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A Note from the Editor: Online Genealogical Presentations

(A Note from the Editor) Permanent link
 
Lynn Betlock

Lynn Betlock
Editor

The National Archives has released a series of online videos of its genealogy workshops on YouTube. Topics include introductions to military, immigration, and census records.

 

The National Archives has also made a wide range of other material available on its YouTube site. For more specifically genealogical presentations, select the “Know Your Records” and the “1940 Census” playlists. You can also learn more about the presidential libraries; view War Comes to America (1945), part seven of Frank Capra’s Why We Fight propaganda film series; and watch 1930s films about national parks.

 

FamilySearch also offers genealogical instruction in its Learning Center. Currently, the site features two formats, video and audio with interactive slides. Presentations include twenty-five “Five Minute Genealogy Episodes,” an England Beginning Research series, a U.S. Midwest Beginning Research series, and much more.

 

Ancestry.com’s Learning Center also offers a number of videos on information sources and research challenges.

 

Britain’s National Archives offers a selection of family history videos on topics including civil registration, the 1911 census, the manorial documents register, and child emigration to Canada, on its website.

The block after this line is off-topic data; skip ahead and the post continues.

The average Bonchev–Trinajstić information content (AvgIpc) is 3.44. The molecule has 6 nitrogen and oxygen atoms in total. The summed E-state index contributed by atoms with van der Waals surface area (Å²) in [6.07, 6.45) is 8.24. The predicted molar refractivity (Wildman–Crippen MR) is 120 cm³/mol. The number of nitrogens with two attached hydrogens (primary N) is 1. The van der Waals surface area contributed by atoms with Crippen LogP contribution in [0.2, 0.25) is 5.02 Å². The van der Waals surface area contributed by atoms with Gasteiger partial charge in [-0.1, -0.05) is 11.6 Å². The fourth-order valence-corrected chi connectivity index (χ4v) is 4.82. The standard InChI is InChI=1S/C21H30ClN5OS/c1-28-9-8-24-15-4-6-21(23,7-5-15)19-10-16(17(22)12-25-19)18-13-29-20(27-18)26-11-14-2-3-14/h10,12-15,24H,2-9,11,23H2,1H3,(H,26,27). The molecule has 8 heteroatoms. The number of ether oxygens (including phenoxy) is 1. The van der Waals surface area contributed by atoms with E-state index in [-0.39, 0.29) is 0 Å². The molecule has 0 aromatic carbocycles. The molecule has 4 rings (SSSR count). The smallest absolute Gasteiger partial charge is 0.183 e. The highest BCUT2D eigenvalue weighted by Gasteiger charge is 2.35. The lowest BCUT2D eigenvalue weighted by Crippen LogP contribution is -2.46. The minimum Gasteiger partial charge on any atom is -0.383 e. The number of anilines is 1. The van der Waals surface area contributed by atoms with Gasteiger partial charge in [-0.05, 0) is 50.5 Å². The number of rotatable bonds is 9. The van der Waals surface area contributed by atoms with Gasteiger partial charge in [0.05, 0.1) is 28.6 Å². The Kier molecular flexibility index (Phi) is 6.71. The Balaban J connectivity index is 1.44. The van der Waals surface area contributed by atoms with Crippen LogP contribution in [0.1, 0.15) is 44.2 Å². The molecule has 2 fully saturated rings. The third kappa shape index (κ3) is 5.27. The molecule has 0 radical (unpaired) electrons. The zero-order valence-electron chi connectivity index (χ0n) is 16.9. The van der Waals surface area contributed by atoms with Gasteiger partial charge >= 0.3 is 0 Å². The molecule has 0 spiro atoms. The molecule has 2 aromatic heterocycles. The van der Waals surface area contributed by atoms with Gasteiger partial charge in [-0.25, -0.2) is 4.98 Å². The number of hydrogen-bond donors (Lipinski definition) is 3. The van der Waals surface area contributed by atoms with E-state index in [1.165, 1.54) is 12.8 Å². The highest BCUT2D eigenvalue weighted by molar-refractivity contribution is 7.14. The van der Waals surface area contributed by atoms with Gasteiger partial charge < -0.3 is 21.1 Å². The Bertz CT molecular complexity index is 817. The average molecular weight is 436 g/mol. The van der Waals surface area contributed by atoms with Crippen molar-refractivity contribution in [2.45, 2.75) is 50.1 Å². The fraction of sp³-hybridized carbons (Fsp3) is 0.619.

FindMyPast.co.uk has also made several video family history tutorials on British research available on its website.


Return to Shtetl Gives Texture to Reporter’s Family History

(Stories of Interest) Permanent link
 
Powers Jean

Jean Powers
Associate Editor

A visit to Shatsk in western Ukraine enriched the author’s understanding of his family’s past.

After Century of Silence, Old South Bell Rings

(Stories of Interest) Permanent link
 
Powers Jean

Jean Powers
Associate Editor

Boston’s oldest clock tower recently rang out for the first time in almost a century and a half, thanks to a newly-installed Paul Revere bell.

One of Darwin’s extinct Galápagos tortoise species probably isn’t extinct, after all

(Stories of Interest) Permanent link
 
Powers Jean

Jean Powers
Associate Editor

“This is the first rediscovery of a species by way of tracking the genetic footprints left in the genomes of its hybrid offspring.”

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